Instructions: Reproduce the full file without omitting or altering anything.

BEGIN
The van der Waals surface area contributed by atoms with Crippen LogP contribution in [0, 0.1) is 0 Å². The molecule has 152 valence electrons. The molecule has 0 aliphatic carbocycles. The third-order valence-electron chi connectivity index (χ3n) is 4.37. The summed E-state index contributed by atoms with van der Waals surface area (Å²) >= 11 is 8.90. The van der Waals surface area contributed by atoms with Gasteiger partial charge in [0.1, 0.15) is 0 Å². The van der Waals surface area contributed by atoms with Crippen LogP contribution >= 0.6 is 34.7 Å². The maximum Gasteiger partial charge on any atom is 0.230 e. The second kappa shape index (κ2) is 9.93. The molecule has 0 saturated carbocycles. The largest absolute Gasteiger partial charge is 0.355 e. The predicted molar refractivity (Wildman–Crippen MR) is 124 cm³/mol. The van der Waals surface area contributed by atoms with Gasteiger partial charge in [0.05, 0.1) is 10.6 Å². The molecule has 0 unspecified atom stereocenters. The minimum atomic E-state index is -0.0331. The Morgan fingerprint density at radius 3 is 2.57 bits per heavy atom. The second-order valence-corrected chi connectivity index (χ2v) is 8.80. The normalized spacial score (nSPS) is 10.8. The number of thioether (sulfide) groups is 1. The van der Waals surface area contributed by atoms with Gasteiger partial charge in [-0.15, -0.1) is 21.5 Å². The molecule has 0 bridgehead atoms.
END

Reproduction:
The van der Waals surface area contributed by atoms with Crippen LogP contribution in [0, 0.1) is 0 Å². The molecule has 152 valence electrons. The molecule has 0 aliphatic carbocycles. The third-order valence-electron chi connectivity index (χ3n) is 4.37. The summed E-state index contributed by atoms with van der Waals surface area (Å²) >= 11 is 8.90. The van der Waals surface area contributed by atoms with Gasteiger partial charge in [0.1, 0.15) is 0 Å². The van der Waals surface area contributed by atoms with Crippen LogP contribution >= 0.6 is 34.7 Å². The maximum Gasteiger partial charge on any atom is 0.230 e. The second kappa shape index (κ2) is 9.93. The molecule has 0 saturated carbocycles. The largest absolute Gasteiger partial charge is 0.355 e. The predicted molar refractivity (Wildman–Crippen MR) is 124 cm³/mol. The van der Waals surface area contributed by atoms with Gasteiger partial charge in [0.05, 0.1) is 10.6 Å². The molecule has 0 unspecified atom stereocenters. The minimum atomic E-state index is -0.0331. The Morgan fingerprint density at radius 3 is 2.57 bits per heavy atom. The second-order valence-corrected chi connectivity index (χ2v) is 8.80. The normalized spacial score (nSPS) is 10.8. The number of thioether (sulfide) groups is 1. The van der Waals surface area contributed by atoms with Gasteiger partial charge in [-0.15, -0.1) is 21.5 Å². The molecule has 0 bridgehead atoms.